Archive for September, 2009
New Zealand Results
Bucking the trend: early signs of success for Back to Church Sunday Ten to 20% more people in Anglican churches on Sunday, as distinct from
less: that’s a statistic with the potential to flummox the census-takers and media-pundits.
In some places, the picture that’s beginning to develop from Back to Church Sunday (held last Sunday, Sept 13) is more impressive still. Some
• St Barnabas, Fendalton – 100 more people, which is a 30% increase on the
average congregation, says John Day, the vicar.
• St John the Baptist, Dannevirke – “No one in the parish can remember
ever having more than a hundred in church at one time, for any reason. On Sunday we had 165,” reports the vicar, Tim Delaney
• St Luke’s, Havelock North – “about 50 to 60 extra in the congregation”,
reports Brian Dawson, Vicar
• St Mary’s Karori – “Our average attendance is about 100 – but we were up
to 130 something” says Ben Johnson-Frow, the worship leader.
• St John, Roslyn, Dunedin – “Today we had 136 at the 10am service… It was
great to see our little church more or less full again.” Kelvin Wright, vicar.
• Diocese of Waikato – about a 10 percent average increase in attendance
in both urban and rural parishes, says the Bishop, David Moxon.
• St Aidan’s, Remuera – 20 to 30 extra people at the main service, says Jo
Kelly-Moore, the vicar.
• For some smaller churches, the picture is even more impressive, with
reports of a fifty percent gain in numbers – small to begin with, admittedly – often heard. This mirrors a British trend, which shows that Back to Church Sunday (B2CS) works really well for small congregations.
In fact, it’s too soon to form a complete national picture of how this year’s effort went, says Tony Gerritsen, Wellington’s Archdeacon for Mission, and the man who last year introduced B2CS to New Zealand.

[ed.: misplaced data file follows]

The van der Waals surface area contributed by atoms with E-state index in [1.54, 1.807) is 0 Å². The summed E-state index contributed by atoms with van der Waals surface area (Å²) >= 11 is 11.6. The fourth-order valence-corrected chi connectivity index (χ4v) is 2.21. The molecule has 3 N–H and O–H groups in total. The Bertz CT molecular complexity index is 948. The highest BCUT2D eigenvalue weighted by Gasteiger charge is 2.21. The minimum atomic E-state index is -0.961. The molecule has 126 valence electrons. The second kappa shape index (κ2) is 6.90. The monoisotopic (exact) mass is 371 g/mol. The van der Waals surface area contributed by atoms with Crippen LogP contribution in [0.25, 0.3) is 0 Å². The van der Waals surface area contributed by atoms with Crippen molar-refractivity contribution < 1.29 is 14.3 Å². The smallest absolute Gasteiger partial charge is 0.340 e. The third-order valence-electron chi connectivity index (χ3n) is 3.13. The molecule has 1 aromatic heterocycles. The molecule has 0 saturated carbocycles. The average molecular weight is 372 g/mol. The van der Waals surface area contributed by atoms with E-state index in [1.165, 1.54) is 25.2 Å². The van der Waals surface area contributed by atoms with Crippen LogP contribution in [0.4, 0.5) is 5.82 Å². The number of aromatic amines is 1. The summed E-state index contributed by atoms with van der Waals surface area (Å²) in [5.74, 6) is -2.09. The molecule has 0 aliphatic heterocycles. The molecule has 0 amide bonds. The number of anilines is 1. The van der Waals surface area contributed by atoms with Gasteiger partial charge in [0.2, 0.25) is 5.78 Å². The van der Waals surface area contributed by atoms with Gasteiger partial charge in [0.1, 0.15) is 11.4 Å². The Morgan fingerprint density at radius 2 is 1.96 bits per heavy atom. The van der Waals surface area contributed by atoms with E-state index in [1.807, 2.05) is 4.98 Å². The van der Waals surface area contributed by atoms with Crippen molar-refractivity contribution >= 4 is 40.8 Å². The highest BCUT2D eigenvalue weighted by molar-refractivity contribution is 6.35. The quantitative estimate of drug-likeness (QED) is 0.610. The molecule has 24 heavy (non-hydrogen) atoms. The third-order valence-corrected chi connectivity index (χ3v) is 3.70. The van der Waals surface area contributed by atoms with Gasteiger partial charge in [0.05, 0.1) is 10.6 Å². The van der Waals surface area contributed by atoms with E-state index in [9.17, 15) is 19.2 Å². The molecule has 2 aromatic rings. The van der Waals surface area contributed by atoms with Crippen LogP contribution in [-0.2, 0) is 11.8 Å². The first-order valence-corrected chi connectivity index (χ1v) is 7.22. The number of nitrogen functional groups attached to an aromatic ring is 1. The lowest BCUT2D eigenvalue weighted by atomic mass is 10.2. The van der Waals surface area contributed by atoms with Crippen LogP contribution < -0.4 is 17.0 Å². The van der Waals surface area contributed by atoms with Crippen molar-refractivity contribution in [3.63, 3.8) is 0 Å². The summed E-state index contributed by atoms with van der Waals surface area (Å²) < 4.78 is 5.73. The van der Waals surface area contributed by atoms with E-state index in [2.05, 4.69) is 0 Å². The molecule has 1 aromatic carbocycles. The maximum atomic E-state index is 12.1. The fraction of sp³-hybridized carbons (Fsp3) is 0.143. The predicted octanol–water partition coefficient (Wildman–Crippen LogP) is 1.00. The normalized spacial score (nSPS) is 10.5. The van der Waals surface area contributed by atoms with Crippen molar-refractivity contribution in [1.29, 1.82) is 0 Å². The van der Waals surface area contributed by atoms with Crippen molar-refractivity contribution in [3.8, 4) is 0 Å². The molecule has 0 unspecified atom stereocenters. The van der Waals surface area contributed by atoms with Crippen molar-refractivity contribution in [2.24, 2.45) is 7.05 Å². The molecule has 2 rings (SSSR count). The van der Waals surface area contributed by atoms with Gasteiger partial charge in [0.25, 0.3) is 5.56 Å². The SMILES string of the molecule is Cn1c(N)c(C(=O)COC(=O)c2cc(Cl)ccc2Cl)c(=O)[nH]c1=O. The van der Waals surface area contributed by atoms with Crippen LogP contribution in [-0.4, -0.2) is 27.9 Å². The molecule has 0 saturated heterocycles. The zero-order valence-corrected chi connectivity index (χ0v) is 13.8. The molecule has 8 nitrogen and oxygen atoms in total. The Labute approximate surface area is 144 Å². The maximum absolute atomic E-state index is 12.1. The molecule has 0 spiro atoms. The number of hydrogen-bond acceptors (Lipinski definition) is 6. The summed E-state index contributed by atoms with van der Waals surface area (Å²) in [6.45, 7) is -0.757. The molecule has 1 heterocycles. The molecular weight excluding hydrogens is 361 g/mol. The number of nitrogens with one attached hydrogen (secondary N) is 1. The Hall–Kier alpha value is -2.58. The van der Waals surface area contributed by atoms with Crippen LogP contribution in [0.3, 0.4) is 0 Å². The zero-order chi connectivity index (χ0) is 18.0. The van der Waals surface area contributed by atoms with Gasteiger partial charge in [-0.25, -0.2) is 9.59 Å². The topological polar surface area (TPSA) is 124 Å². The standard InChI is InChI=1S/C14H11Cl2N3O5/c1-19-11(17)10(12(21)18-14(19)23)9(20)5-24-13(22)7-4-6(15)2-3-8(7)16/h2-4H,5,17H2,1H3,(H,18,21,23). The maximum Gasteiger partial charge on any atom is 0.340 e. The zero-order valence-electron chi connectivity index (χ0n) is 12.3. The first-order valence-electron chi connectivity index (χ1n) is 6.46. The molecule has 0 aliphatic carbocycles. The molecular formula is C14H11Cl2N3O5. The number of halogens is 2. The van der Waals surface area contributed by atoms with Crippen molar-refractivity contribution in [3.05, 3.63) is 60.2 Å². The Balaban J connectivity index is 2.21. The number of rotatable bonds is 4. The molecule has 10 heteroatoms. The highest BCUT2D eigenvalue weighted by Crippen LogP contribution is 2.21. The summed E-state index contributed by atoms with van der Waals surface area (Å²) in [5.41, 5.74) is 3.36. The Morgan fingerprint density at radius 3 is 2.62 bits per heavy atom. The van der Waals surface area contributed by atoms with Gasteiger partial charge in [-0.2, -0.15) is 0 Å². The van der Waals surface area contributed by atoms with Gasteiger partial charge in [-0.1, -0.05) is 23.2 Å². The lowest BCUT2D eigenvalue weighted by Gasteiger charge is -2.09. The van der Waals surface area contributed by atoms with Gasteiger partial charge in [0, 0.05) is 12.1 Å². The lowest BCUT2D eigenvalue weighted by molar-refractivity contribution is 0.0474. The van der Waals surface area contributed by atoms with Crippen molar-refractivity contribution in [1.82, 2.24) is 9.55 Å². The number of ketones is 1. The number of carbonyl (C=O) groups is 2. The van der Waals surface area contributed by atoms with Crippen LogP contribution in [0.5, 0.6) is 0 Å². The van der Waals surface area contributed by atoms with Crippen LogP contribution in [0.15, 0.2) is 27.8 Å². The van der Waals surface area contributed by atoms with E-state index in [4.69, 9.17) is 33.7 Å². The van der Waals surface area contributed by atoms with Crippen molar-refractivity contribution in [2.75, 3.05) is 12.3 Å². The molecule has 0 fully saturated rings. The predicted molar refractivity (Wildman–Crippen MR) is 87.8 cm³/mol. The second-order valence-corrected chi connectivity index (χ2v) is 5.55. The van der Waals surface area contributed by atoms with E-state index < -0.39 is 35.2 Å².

Data from around the country is being gathered at the moment, he says, and the full picture won’t emerge for at least another month.
The disarmingly simple idea behind Back to Church Sunday – that a friend invites a friend back to church – has caught on, big time, in the UK. By last year – just four years after the movement was launched – 3000 churches were running with it, and 37,000 British people came back to church on that day.
There are at least some signs that the B2CS movement maybe on a similar upwards trajectory in New Zealand, too.
Because where a single solitary diocese – Tony’s own – embraced the B2CS concept last year, this year, about 200 churches in six of the country’s seven Tikanga Pakeha dioceses took part.
What’s more, the net has been cast quite a bit wider still. This year, about 50 Baptist churches took part, says Tony, and the Baptist movement produced the resources that build awareness for the day – including posters and invitations that church folk can give to their non-churched friends.
And in March this year Tony and the B2CS movement founder, Englishman Michael Harvey, flew to Brisbane to speak to the Australian Anglican Bishops’ conference.
Result? Seventeen Australian dioceses are now on board with B2CS, and they too focused their combined efforts on achieving a successful September 13 outcome.